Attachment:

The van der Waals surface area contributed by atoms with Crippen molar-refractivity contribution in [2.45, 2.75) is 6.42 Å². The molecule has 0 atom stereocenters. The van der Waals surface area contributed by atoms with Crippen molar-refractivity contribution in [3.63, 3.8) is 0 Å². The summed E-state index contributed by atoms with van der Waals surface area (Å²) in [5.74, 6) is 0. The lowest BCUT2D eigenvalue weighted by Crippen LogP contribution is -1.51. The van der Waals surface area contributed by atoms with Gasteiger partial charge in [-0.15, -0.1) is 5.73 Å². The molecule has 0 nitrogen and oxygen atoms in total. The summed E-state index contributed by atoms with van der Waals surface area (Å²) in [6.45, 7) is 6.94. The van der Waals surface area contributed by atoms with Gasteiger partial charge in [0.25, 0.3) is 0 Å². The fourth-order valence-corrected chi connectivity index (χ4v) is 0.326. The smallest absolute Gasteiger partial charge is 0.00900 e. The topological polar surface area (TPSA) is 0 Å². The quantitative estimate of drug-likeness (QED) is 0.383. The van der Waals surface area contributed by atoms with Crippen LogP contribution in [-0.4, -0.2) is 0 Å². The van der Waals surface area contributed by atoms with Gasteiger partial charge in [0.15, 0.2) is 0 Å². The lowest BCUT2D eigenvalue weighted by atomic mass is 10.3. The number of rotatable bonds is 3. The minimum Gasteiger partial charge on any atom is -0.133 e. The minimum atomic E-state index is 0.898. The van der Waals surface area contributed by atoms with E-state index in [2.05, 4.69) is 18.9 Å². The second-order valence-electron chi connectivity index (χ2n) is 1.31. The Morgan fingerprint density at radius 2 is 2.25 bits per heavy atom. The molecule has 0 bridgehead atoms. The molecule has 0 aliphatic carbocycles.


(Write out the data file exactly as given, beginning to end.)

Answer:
The van der Waals surface area contributed by atoms with Crippen molar-refractivity contribution in [2.45, 2.75) is 6.42 Å². The molecule has 0 atom stereocenters. The van der Waals surface area contributed by atoms with Crippen molar-refractivity contribution in [3.63, 3.8) is 0 Å². The summed E-state index contributed by atoms with van der Waals surface area (Å²) in [5.74, 6) is 0. The lowest BCUT2D eigenvalue weighted by Crippen LogP contribution is -1.51. The van der Waals surface area contributed by atoms with Gasteiger partial charge in [-0.15, -0.1) is 5.73 Å². The molecule has 0 nitrogen and oxygen atoms in total. The summed E-state index contributed by atoms with van der Waals surface area (Å²) in [6.45, 7) is 6.94. The van der Waals surface area contributed by atoms with Gasteiger partial charge in [0.25, 0.3) is 0 Å². The fourth-order valence-corrected chi connectivity index (χ4v) is 0.326. The smallest absolute Gasteiger partial charge is 0.00900 e. The topological polar surface area (TPSA) is 0 Å². The quantitative estimate of drug-likeness (QED) is 0.383. The van der Waals surface area contributed by atoms with Crippen LogP contribution in [-0.4, -0.2) is 0 Å². The van der Waals surface area contributed by atoms with Gasteiger partial charge in [0.15, 0.2) is 0 Å². The lowest BCUT2D eigenvalue weighted by atomic mass is 10.3. The number of rotatable bonds is 3. The minimum Gasteiger partial charge on any atom is -0.133 e. The minimum atomic E-state index is 0.898. The van der Waals surface area contributed by atoms with E-state index in [2.05, 4.69) is 18.9 Å². The second-order valence-electron chi connectivity index (χ2n) is 1.31. The Morgan fingerprint density at radius 2 is 2.25 bits per heavy atom. The molecule has 0 bridgehead atoms. The molecule has 0 aliphatic carbocycles.